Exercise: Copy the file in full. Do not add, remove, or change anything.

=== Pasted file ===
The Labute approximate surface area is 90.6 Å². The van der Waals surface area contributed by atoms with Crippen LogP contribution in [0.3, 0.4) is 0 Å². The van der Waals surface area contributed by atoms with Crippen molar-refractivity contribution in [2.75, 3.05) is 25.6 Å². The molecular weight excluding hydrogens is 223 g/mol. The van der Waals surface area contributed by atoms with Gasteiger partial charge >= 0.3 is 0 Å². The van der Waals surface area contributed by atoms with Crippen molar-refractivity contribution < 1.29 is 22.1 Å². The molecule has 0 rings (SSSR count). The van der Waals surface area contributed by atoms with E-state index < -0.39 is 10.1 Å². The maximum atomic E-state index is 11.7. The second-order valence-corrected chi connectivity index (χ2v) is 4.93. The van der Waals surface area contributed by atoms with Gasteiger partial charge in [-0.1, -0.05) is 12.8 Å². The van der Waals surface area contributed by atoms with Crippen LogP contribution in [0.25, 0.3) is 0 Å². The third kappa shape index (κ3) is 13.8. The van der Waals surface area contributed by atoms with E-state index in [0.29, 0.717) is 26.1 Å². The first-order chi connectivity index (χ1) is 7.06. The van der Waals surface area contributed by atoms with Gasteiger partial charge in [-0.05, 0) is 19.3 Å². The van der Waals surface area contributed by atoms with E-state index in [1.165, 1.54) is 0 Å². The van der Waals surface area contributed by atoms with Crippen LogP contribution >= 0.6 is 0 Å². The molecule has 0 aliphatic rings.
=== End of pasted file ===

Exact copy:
The Labute approximate surface area is 90.6 Å². The van der Waals surface area contributed by atoms with Crippen LogP contribution in [0.3, 0.4) is 0 Å². The van der Waals surface area contributed by atoms with Crippen molar-refractivity contribution in [2.75, 3.05) is 25.6 Å². The molecular weight excluding hydrogens is 223 g/mol. The van der Waals surface area contributed by atoms with Gasteiger partial charge >= 0.3 is 0 Å². The van der Waals surface area contributed by atoms with Crippen molar-refractivity contribution < 1.29 is 22.1 Å². The molecule has 0 rings (SSSR count). The van der Waals surface area contributed by atoms with E-state index < -0.39 is 10.1 Å². The maximum atomic E-state index is 11.7. The second-order valence-corrected chi connectivity index (χ2v) is 4.93. The van der Waals surface area contributed by atoms with Gasteiger partial charge in [-0.1, -0.05) is 12.8 Å². The van der Waals surface area contributed by atoms with Crippen LogP contribution in [0.25, 0.3) is 0 Å². The third kappa shape index (κ3) is 13.8. The van der Waals surface area contributed by atoms with E-state index in [0.29, 0.717) is 26.1 Å². The first-order chi connectivity index (χ1) is 7.06. The van der Waals surface area contributed by atoms with Gasteiger partial charge in [-0.05, 0) is 19.3 Å². The van der Waals surface area contributed by atoms with E-state index in [1.165, 1.54) is 0 Å². The van der Waals surface area contributed by atoms with Crippen LogP contribution >= 0.6 is 0 Å². The molecule has 0 aliphatic rings.